At Manhattan's New Museum of Contemporary Art this morning, Adidas and Major League Soccer announced a huge new initiative that'll make the MLS perhaps the most high-tech sports league in the world. Every single player will be wearing a small sensor that'll track their movements and their health, which'll be kicked back to the coaches in real-time, for monitoring on an iPad.
The system is called miCoach, and it uses two main pieces of hardware. There's a "data cell," basically a collection of sensors, that fits into a small pocket in the player's "base layer" (read: fancy sports undershirt), sitting between the shoulder blades. But there are also some sensors woven right into the fabric of the base layer--this connected fabric is actually what senses heart rate and other vitals. The data cell itself is incredibly light, at only 52 grams, though it's not as small as I expected. It's got the usual array of sensors: a tri-axis accelerometer, GPS, magnetometer, gyroscope. Every player in all 19 teams ("clubs," says the press release, because Europe) will wear it.
The data cell communicates via RF to the base station, a big hulking box with antennas sprouting off of it, which interprets the data and spits it out via Wi-Fi to the coach's iPad, as well as storing it in the cloud so it can be accessed after the game. This all happens in real-time.
So what kind of stuff does it map? Mostly health and location. The GPS unit maps each player's location, so you can see where they are and how they cover the field. But it's probably most useful for health--it checks heart rate in real time, and that along with data from the GPS can extrapolate speed, rotation, acceleration/deceleration, and basic effort. When a player claims he's putting in 110%, the coach can now consult an app and correct him with the precise actual number.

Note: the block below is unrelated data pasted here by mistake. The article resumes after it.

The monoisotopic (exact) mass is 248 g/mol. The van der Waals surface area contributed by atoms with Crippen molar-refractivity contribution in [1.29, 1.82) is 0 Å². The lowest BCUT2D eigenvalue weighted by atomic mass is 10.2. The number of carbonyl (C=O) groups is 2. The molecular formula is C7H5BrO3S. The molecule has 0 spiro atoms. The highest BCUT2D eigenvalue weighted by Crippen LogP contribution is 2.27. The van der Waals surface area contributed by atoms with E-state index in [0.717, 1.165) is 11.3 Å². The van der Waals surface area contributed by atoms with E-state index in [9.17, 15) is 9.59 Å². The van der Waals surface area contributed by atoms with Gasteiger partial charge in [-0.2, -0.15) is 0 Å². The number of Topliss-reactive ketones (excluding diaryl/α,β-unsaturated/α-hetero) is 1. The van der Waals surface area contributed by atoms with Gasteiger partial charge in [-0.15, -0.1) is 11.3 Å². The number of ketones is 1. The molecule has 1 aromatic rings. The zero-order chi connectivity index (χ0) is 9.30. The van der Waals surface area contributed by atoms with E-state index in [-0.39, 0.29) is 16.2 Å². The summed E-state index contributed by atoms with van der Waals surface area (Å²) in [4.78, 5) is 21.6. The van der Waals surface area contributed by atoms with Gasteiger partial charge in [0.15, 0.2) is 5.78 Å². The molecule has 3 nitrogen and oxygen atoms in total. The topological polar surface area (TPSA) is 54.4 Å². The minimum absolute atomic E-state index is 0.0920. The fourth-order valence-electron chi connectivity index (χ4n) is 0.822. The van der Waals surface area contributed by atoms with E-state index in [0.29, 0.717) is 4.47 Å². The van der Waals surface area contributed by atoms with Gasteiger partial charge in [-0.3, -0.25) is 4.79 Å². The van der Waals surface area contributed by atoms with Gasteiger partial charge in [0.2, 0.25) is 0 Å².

All of that data is sent in real-time, in nice easy-to-understand graphs, to the coach's iPad, so the coach can see where each player is at, both in terms of physical exertion and location.
This is all part of a movement towards more data in sports, delivered in real-time--it reminds us especially of Babolat's Play & Connect tennis racquet, which is more focused on performance than health (measuring ball speed and spin, that kind of thing). But at the moment, this data is all for the coaches. Adidas and MLS say they're "exploring" the option of providing that data to broadcasts, but there are no distinct plans to share it with viewers. But we can easily see it going that way in the future. Imagine a shootout, in the finals of a long series. The striker steps up. Suddenly, the audience can see exactly how tired he is, see his heart rate, be able to compare it to the goalie's. Whether or not the players will want that, who knows. But it's pretty amazing.
The first demo of miCoach will be this coming Wednesday at an MLS game in Philadelphia, but it'll be rolled out in full in the 2013 season.